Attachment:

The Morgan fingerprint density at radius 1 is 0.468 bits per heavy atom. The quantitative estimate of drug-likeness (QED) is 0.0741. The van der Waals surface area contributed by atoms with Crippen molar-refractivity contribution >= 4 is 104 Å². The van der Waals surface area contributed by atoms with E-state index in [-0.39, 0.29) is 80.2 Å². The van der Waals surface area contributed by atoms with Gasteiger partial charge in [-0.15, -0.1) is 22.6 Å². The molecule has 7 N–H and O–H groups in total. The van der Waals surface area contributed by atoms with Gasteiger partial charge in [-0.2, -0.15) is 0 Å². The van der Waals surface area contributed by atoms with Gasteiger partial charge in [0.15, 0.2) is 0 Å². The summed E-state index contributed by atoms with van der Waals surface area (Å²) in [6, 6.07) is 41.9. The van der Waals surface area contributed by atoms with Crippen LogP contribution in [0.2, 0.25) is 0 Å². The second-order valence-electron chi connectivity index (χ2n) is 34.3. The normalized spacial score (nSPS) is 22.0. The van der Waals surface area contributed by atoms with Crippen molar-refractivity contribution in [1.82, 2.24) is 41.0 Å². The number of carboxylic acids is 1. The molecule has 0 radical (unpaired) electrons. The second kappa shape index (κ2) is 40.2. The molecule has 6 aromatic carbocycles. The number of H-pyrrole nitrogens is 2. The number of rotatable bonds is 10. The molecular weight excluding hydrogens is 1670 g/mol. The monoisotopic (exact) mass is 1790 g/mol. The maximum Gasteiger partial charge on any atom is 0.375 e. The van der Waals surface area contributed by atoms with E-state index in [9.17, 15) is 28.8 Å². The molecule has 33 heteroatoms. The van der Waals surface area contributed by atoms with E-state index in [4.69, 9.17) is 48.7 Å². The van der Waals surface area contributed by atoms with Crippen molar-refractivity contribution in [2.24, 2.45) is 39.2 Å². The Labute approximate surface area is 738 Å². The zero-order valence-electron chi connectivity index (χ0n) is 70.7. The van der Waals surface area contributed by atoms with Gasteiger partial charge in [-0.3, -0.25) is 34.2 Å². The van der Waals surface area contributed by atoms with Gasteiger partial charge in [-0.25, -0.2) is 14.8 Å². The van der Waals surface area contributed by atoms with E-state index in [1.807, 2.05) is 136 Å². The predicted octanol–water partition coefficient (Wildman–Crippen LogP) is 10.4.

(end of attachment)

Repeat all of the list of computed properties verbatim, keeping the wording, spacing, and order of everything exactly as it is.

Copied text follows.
The Morgan fingerprint density at radius 1 is 0.468 bits per heavy atom. The quantitative estimate of drug-likeness (QED) is 0.0741. The van der Waals surface area contributed by atoms with Crippen molar-refractivity contribution >= 4 is 104 Å². The van der Waals surface area contributed by atoms with E-state index in [-0.39, 0.29) is 80.2 Å². The van der Waals surface area contributed by atoms with Gasteiger partial charge in [-0.15, -0.1) is 22.6 Å². The molecule has 7 N–H and O–H groups in total. The van der Waals surface area contributed by atoms with Gasteiger partial charge in [-0.2, -0.15) is 0 Å². The van der Waals surface area contributed by atoms with Gasteiger partial charge in [0.15, 0.2) is 0 Å². The summed E-state index contributed by atoms with van der Waals surface area (Å²) in [6, 6.07) is 41.9. The van der Waals surface area contributed by atoms with Crippen LogP contribution in [0.2, 0.25) is 0 Å². The second-order valence-electron chi connectivity index (χ2n) is 34.3. The normalized spacial score (nSPS) is 22.0. The van der Waals surface area contributed by atoms with Crippen molar-refractivity contribution in [1.82, 2.24) is 41.0 Å². The number of carboxylic acids is 1. The molecule has 0 radical (unpaired) electrons. The second kappa shape index (κ2) is 40.2. The molecule has 6 aromatic carbocycles. The number of H-pyrrole nitrogens is 2. The number of rotatable bonds is 10. The molecular weight excluding hydrogens is 1670 g/mol. The monoisotopic (exact) mass is 1790 g/mol. The maximum Gasteiger partial charge on any atom is 0.375 e. The van der Waals surface area contributed by atoms with E-state index in [9.17, 15) is 28.8 Å². The molecule has 33 heteroatoms. The van der Waals surface area contributed by atoms with E-state index in [4.69, 9.17) is 48.7 Å². The van der Waals surface area contributed by atoms with Crippen molar-refractivity contribution in [2.24, 2.45) is 39.2 Å². The Labute approximate surface area is 738 Å². The zero-order valence-electron chi connectivity index (χ0n) is 70.7. The van der Waals surface area contributed by atoms with Gasteiger partial charge in [-0.3, -0.25) is 34.2 Å². The van der Waals surface area contributed by atoms with Gasteiger partial charge in [-0.25, -0.2) is 14.8 Å². The van der Waals surface area contributed by atoms with E-state index in [1.807, 2.05) is 136 Å². The predicted octanol–water partition coefficient (Wildman–Crippen LogP) is 10.4.